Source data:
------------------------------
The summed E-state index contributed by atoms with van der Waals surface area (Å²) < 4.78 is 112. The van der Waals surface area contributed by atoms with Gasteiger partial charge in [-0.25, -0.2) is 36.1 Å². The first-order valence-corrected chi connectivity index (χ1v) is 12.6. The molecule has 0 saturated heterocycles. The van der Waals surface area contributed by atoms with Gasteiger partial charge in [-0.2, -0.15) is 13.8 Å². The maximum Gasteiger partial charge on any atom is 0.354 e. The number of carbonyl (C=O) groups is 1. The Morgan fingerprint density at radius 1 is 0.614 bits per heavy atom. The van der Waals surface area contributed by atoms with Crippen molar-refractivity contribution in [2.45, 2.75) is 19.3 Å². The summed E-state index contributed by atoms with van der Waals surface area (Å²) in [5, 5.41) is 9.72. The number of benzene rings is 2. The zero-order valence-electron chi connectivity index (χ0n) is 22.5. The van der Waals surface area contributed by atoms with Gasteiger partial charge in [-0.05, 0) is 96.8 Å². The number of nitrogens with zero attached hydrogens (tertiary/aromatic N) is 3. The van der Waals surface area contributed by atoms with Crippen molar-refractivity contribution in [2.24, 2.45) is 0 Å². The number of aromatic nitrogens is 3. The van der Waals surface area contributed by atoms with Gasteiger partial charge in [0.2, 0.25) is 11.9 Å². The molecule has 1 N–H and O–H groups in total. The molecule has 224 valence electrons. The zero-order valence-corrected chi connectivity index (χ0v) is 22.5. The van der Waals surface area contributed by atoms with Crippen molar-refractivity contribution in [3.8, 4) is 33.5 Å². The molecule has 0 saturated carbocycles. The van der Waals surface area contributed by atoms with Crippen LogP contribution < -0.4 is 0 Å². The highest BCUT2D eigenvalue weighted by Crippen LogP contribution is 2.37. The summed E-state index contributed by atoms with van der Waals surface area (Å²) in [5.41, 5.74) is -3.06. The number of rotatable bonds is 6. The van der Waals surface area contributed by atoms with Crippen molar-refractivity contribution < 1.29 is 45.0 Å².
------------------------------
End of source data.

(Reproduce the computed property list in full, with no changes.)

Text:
The summed E-state index contributed by atoms with van der Waals surface area (Å²) < 4.78 is 112. The van der Waals surface area contributed by atoms with Gasteiger partial charge in [-0.25, -0.2) is 36.1 Å². The first-order valence-corrected chi connectivity index (χ1v) is 12.6. The molecule has 0 saturated heterocycles. The van der Waals surface area contributed by atoms with Gasteiger partial charge in [-0.2, -0.15) is 13.8 Å². The maximum Gasteiger partial charge on any atom is 0.354 e. The number of carbonyl (C=O) groups is 1. The Morgan fingerprint density at radius 1 is 0.614 bits per heavy atom. The van der Waals surface area contributed by atoms with Crippen molar-refractivity contribution in [2.45, 2.75) is 19.3 Å². The summed E-state index contributed by atoms with van der Waals surface area (Å²) in [5, 5.41) is 9.72. The number of benzene rings is 2. The zero-order valence-electron chi connectivity index (χ0n) is 22.5. The van der Waals surface area contributed by atoms with Gasteiger partial charge in [-0.05, 0) is 96.8 Å². The number of nitrogens with zero attached hydrogens (tertiary/aromatic N) is 3. The van der Waals surface area contributed by atoms with Crippen molar-refractivity contribution in [2.24, 2.45) is 0 Å². The number of aromatic nitrogens is 3. The van der Waals surface area contributed by atoms with Gasteiger partial charge in [0.2, 0.25) is 11.9 Å². The molecule has 1 N–H and O–H groups in total. The molecule has 224 valence electrons. The zero-order valence-corrected chi connectivity index (χ0v) is 22.5. The van der Waals surface area contributed by atoms with Crippen molar-refractivity contribution in [3.8, 4) is 33.5 Å². The molecule has 0 saturated carbocycles. The van der Waals surface area contributed by atoms with Crippen LogP contribution < -0.4 is 0 Å². The highest BCUT2D eigenvalue weighted by Crippen LogP contribution is 2.37. The summed E-state index contributed by atoms with van der Waals surface area (Å²) in [5.41, 5.74) is -3.06. The number of rotatable bonds is 6. The van der Waals surface area contributed by atoms with Crippen molar-refractivity contribution < 1.29 is 45.0 Å².